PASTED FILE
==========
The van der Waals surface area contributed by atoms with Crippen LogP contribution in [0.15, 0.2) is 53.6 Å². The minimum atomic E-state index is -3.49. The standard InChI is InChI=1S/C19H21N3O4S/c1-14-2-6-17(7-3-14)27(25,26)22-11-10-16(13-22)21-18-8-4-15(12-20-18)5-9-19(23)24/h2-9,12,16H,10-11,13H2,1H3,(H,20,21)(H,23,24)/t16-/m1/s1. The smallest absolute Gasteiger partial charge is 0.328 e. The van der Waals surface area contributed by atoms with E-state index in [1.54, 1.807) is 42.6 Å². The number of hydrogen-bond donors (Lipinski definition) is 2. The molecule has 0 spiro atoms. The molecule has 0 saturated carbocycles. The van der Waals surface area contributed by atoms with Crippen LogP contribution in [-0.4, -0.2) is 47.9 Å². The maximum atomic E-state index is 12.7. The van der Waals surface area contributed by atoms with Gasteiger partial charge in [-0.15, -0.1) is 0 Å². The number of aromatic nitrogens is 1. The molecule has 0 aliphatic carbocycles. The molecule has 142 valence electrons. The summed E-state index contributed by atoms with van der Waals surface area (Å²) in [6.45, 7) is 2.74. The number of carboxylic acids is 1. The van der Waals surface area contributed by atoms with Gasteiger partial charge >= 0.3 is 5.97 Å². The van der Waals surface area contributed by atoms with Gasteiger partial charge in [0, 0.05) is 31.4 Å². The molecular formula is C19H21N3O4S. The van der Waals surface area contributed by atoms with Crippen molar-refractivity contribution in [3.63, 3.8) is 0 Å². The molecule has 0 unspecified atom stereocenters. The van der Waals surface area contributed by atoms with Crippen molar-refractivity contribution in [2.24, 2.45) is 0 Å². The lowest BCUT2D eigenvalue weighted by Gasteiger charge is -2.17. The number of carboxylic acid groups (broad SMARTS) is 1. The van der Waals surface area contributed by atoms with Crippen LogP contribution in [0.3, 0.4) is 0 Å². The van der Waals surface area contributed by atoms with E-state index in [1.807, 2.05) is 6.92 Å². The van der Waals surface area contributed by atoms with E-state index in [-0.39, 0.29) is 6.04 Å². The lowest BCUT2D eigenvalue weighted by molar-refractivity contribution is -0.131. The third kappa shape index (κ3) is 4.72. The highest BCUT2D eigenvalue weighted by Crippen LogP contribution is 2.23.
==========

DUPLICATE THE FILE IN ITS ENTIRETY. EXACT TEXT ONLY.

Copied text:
The van der Waals surface area contributed by atoms with Crippen LogP contribution in [0.15, 0.2) is 53.6 Å². The minimum atomic E-state index is -3.49. The standard InChI is InChI=1S/C19H21N3O4S/c1-14-2-6-17(7-3-14)27(25,26)22-11-10-16(13-22)21-18-8-4-15(12-20-18)5-9-19(23)24/h2-9,12,16H,10-11,13H2,1H3,(H,20,21)(H,23,24)/t16-/m1/s1. The smallest absolute Gasteiger partial charge is 0.328 e. The van der Waals surface area contributed by atoms with E-state index in [1.54, 1.807) is 42.6 Å². The number of hydrogen-bond donors (Lipinski definition) is 2. The molecule has 0 spiro atoms. The molecule has 0 saturated carbocycles. The van der Waals surface area contributed by atoms with Crippen LogP contribution in [-0.4, -0.2) is 47.9 Å². The maximum atomic E-state index is 12.7. The van der Waals surface area contributed by atoms with Gasteiger partial charge in [-0.15, -0.1) is 0 Å². The number of aromatic nitrogens is 1. The molecule has 0 aliphatic carbocycles. The molecule has 142 valence electrons. The summed E-state index contributed by atoms with van der Waals surface area (Å²) in [6.45, 7) is 2.74. The number of carboxylic acids is 1. The van der Waals surface area contributed by atoms with Gasteiger partial charge >= 0.3 is 5.97 Å². The van der Waals surface area contributed by atoms with Gasteiger partial charge in [0, 0.05) is 31.4 Å². The molecular formula is C19H21N3O4S. The van der Waals surface area contributed by atoms with Crippen molar-refractivity contribution in [3.63, 3.8) is 0 Å². The molecule has 0 unspecified atom stereocenters. The van der Waals surface area contributed by atoms with Crippen molar-refractivity contribution in [2.24, 2.45) is 0 Å². The lowest BCUT2D eigenvalue weighted by Gasteiger charge is -2.17. The number of carboxylic acid groups (broad SMARTS) is 1. The van der Waals surface area contributed by atoms with Crippen LogP contribution in [0.3, 0.4) is 0 Å². The van der Waals surface area contributed by atoms with E-state index in [1.807, 2.05) is 6.92 Å². The van der Waals surface area contributed by atoms with E-state index in [-0.39, 0.29) is 6.04 Å². The lowest BCUT2D eigenvalue weighted by molar-refractivity contribution is -0.131. The third kappa shape index (κ3) is 4.72. The highest BCUT2D eigenvalue weighted by Crippen LogP contribution is 2.23.